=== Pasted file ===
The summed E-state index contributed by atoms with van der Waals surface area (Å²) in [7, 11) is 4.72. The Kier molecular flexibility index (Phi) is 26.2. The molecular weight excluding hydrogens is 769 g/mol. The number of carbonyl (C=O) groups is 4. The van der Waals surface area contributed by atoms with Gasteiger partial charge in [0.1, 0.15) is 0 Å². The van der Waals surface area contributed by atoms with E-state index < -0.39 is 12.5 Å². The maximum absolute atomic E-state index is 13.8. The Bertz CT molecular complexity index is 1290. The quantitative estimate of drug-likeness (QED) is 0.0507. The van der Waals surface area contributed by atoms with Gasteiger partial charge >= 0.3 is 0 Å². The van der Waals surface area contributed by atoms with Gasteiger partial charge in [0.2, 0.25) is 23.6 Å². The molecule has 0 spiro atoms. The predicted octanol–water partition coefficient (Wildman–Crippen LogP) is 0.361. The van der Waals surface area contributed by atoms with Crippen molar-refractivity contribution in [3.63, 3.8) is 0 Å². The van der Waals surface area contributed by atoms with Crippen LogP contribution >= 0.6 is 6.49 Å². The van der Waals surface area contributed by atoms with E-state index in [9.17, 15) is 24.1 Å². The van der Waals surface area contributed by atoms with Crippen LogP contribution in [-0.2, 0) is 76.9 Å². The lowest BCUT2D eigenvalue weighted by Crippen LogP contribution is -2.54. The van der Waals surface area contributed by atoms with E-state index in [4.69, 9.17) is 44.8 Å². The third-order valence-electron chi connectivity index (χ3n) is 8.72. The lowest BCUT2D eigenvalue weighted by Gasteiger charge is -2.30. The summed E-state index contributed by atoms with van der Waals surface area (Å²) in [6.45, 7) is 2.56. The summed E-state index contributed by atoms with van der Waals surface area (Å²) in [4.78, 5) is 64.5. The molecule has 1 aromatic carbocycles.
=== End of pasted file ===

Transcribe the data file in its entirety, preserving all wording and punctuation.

The summed E-state index contributed by atoms with van der Waals surface area (Å²) in [7, 11) is 4.72. The Kier molecular flexibility index (Phi) is 26.2. The molecular weight excluding hydrogens is 769 g/mol. The number of carbonyl (C=O) groups is 4. The van der Waals surface area contributed by atoms with Gasteiger partial charge in [0.1, 0.15) is 0 Å². The van der Waals surface area contributed by atoms with E-state index < -0.39 is 12.5 Å². The maximum absolute atomic E-state index is 13.8. The Bertz CT molecular complexity index is 1290. The quantitative estimate of drug-likeness (QED) is 0.0507. The van der Waals surface area contributed by atoms with Gasteiger partial charge >= 0.3 is 0 Å². The van der Waals surface area contributed by atoms with Gasteiger partial charge in [0.2, 0.25) is 23.6 Å². The molecule has 0 spiro atoms. The predicted octanol–water partition coefficient (Wildman–Crippen LogP) is 0.361. The van der Waals surface area contributed by atoms with Crippen molar-refractivity contribution in [3.63, 3.8) is 0 Å². The van der Waals surface area contributed by atoms with Crippen LogP contribution >= 0.6 is 6.49 Å². The van der Waals surface area contributed by atoms with E-state index in [9.17, 15) is 24.1 Å². The van der Waals surface area contributed by atoms with Crippen LogP contribution in [-0.2, 0) is 76.9 Å². The lowest BCUT2D eigenvalue weighted by Crippen LogP contribution is -2.54. The van der Waals surface area contributed by atoms with E-state index in [4.69, 9.17) is 44.8 Å². The third-order valence-electron chi connectivity index (χ3n) is 8.72. The lowest BCUT2D eigenvalue weighted by Gasteiger charge is -2.30. The summed E-state index contributed by atoms with van der Waals surface area (Å²) in [6.45, 7) is 2.56. The summed E-state index contributed by atoms with van der Waals surface area (Å²) in [4.78, 5) is 64.5. The molecule has 1 aromatic carbocycles.